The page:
Countless women have set foot in my office complaining of unexplained weight gain, exhaustion, difficulty sleeping, and unclear food sensitivities. They are convinced something is wrong with them and they’re only in my office because either the doctor told them to come or they believe it must be cause they’re “eating wrong.” Labs for thyroid function, allergies, anemia, deficiencies, and diabetes are normal. There is nothing “clinically” wrong with them. What is going on?!
Meal plans are the top request in a dietitian's office - "just tell me what I can eat." It’s no secret that diet programs impose rules on your life - what you can eat, what you can’t eat, where you can eat, and when. While rules seem great, they have pretty serious drawbacks. Why?
Time to launch into another year of high school sports. If you're a coach (or a parent) you might be trying to figure out ways to get your athletes to reach their full potential. Check out the below post to understand some of the challenges (and solutions) in keeping teenage athletes fueled.
It's easier than ever to find an article about "healthy eating." A quick search on Google provided over 860,000,000 results...and another 35,800,000 videos (yikes).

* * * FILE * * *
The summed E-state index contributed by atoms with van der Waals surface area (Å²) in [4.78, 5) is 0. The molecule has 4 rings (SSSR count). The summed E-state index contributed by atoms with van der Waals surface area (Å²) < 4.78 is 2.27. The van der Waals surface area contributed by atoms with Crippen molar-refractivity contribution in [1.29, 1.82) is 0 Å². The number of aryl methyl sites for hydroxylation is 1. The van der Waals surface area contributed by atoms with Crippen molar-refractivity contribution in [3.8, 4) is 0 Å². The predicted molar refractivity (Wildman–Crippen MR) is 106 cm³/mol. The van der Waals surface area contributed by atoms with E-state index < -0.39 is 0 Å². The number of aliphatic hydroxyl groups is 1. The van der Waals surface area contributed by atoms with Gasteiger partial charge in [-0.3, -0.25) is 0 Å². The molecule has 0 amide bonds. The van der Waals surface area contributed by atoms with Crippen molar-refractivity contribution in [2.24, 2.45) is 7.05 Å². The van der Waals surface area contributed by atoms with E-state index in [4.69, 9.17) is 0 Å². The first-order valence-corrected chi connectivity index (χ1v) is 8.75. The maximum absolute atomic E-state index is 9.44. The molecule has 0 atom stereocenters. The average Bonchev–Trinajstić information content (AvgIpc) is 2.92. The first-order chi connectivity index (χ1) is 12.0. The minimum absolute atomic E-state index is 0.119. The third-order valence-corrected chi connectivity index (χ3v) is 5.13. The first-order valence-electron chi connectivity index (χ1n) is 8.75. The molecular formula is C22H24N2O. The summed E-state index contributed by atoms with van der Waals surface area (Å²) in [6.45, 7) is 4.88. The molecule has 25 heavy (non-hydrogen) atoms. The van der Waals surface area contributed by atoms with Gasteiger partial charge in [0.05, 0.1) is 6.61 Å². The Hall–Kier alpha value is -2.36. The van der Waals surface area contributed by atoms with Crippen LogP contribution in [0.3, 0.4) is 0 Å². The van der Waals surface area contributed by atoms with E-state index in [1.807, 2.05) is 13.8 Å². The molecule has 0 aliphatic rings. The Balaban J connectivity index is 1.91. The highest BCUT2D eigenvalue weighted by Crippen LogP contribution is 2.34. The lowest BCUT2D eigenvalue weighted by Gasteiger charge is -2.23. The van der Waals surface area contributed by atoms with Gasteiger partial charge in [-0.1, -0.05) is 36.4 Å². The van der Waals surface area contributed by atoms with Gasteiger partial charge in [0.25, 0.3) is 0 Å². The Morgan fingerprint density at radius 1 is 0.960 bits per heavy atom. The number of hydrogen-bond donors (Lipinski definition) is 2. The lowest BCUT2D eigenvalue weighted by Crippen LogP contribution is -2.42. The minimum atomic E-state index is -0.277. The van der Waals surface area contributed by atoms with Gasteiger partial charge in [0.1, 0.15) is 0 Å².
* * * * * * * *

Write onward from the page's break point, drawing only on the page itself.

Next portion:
I recognize and appreciate that people are passionate about nutrition. I also recognize that once we find something that "works" for us, we want to shout it from the roof tops! I truly believe that many professionals should talk about food to with their clients - it's a cornerstone to health. However, it's important to recognize whether the "truth" you preach to your clients is helpful or harmful.
DISCLAIMER: The information presented here is meant to be for general education. If you want individual guidance to reach your unique health goals, please contact me or a local dietitian directly
Dietitian, personal trainer, mother, wife, runner, and triathlete staying healthy one bit and bite at a time